Yesterday I wrote about the benefits of presence, so why not extend on the subject?
1. Focus on your senses/breathing/body
The oldest trick in the book and mostly used while meditating, but nothing prevents you to use it in pretty much anything that you do.
2. Become one with what you are doing
Put intense focus on your task, no matter how mundane it is.
Washing dishes, cleaning, walking down the stairs, washing your hair in the shower – everything goes.
Notice how it feels, concentrate on what you are doing with your hands, just be in the moment.
I found it interesting how you can do this while writing too by focusing on your hands.
It doesn’t break my ability to write and I’m not thinking either. It’s highly similar to socializing.
3. Relax your body
A tensed up body will result to tensed thoughts.
Examine whether there’s some tension in your muscles and relax.
4. Feel the ease of being in the moment
When you try too much, you easily tend to lose the ‘ease’ and calmness that often accompanies with presence.
If you find yourself putting too much effort and hitting yourself to be present, take it easier.
Simply be more gentle to yourself.
You may even remind yourself at times that you want to be at ease, not stressing whether you are present or not.
5. When there’s something bothering you
Sometimes we have something that’s bothering us and constantly taking our attention away from the present moment.
You can deal with this by not forcing yourself to present, but rather focus on the feeling that’s causing the negative.
When you can’t get away from a thought, you have to go straight to it. Dive in to it.
You can try to put the thought or the image in your mind and focus on it. Hold it there and soon you’ll notice that your mind will start wandering around again and it will not be pulled back to it again.
It also helps to focus on the feeling in your body too.
The important part of this ‘exercise’ is to focus on not generating the story around the matter. (There’s always a story)
6. Don’t be too hard on yourself
Everyone has their thoughts wandering – even those who have meditated for tens of years.
Don’t judge yourself hit yourself for having your focus pulled to your thoughts. It’s perfectly normal.
Think about it like this: When you notice that you are thinking, you instantly become present again.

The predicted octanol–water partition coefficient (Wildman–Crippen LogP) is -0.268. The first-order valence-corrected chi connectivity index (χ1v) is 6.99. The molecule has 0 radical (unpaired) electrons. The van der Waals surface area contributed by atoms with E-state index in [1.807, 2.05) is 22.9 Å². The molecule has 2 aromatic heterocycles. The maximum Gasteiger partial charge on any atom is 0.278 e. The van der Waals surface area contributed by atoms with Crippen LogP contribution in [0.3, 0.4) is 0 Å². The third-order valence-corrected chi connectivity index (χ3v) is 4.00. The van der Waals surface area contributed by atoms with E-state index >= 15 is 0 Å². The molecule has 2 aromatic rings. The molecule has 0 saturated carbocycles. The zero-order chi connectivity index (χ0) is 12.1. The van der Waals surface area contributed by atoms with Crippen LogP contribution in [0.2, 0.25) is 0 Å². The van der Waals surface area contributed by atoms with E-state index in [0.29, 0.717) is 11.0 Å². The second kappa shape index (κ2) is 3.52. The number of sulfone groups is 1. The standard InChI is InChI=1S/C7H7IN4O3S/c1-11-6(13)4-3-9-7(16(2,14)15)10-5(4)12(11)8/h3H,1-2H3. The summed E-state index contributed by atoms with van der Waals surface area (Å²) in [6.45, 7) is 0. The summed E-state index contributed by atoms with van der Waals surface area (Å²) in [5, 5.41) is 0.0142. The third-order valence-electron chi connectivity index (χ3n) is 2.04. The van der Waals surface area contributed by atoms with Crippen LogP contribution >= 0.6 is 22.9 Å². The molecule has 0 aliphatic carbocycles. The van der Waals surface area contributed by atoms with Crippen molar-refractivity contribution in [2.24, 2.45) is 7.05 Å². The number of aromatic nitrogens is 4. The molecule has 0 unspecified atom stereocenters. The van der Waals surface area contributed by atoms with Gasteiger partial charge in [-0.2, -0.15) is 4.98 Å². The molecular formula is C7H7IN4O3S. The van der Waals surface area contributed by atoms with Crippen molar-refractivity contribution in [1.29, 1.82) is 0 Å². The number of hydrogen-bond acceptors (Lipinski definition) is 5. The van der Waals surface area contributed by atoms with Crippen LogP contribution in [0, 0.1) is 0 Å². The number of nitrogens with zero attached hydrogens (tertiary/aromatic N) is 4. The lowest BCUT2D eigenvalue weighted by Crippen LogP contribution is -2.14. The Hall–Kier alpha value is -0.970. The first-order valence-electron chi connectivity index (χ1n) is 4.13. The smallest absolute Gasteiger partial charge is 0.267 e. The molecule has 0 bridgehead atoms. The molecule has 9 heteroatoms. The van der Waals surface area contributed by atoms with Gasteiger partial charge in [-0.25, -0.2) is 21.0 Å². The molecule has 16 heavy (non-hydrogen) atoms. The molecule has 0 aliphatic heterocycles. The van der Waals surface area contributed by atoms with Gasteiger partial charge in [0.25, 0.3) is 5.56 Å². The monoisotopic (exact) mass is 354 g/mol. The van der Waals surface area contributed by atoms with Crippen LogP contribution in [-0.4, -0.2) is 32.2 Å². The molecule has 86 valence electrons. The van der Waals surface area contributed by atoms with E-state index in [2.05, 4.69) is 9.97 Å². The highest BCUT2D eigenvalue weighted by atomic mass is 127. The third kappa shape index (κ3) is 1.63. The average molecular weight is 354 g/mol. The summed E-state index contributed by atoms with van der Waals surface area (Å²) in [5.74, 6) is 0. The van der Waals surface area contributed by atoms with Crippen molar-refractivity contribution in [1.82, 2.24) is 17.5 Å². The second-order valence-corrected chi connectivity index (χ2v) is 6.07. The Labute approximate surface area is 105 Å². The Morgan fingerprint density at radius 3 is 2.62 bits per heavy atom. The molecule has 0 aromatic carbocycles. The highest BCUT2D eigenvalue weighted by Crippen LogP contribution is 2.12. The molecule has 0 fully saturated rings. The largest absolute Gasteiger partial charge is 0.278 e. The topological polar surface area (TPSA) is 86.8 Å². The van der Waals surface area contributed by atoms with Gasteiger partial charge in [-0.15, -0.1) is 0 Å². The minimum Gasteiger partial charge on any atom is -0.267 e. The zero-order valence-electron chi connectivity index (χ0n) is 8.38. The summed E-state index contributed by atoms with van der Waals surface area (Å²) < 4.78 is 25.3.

When you become present at that moment, be glad about it.
7. Be aware that it takes effort
You will never achieve a state where you don’t have to do anything to be present.
It’s a state of high alertness and as such it requires conscious effort from you on daily basis.
I have to say thought that as you build the habit it will become more habitual to you and through that it will become somewhat easier.
8. Focus on the space
I remember reading this from Eckhart Tolle and I find it really great way to bring your attention to the moment.
Try it out: look at your room or look outside, but don’t focus on any thing. Focus on the space that’s surrounding the things.
It creates a nice sense of awe, which is unexplainable in its essence.
9. Listen to the silence
Usually we only notice noises that are arising from the silence. Turn this around by listening to the silence instead.
It creates a sense of watching something that isn’t there. Trying to listen to something that isn’t.
There’s just you as the consciousness, being aware of itself.
If it’s noisy where you are, try to find the silence and the stillness beneath (and between) the noises.
10. Become aware of the stillness
Stillness is the essence of meditation and it’s an amazing way to become present in your everyday life too.
Noticing stillness also has a calming and soothing effect, which can’t be underestimated.
Just become aware of it, whether it’s the atmosphere or just your own body that’s being still.
11. Feel your current emotions fully
If there’s negative emotion, give in to it. Stop resisting. because that will only keep it alive.
Just focus on it, don’t spin a story around it. You are being present with it.
If you can’t notice any kind of emotion, focus on where you usually feel them.
12. See the details
Look at some object and then start to point your awareness to different elements of it:
The color of it, the little details of it, the texture – is there something that makes it beautiful?
If you have someone around you, look at them and notice the details in them.
This creates a nice sense of appreciation towards your surroundings and pulls you in to the present at the same time.
13. Try to notice the next thought arising
This is something I’ve found highly effective while meditating.
It pulls you strongly to the moment.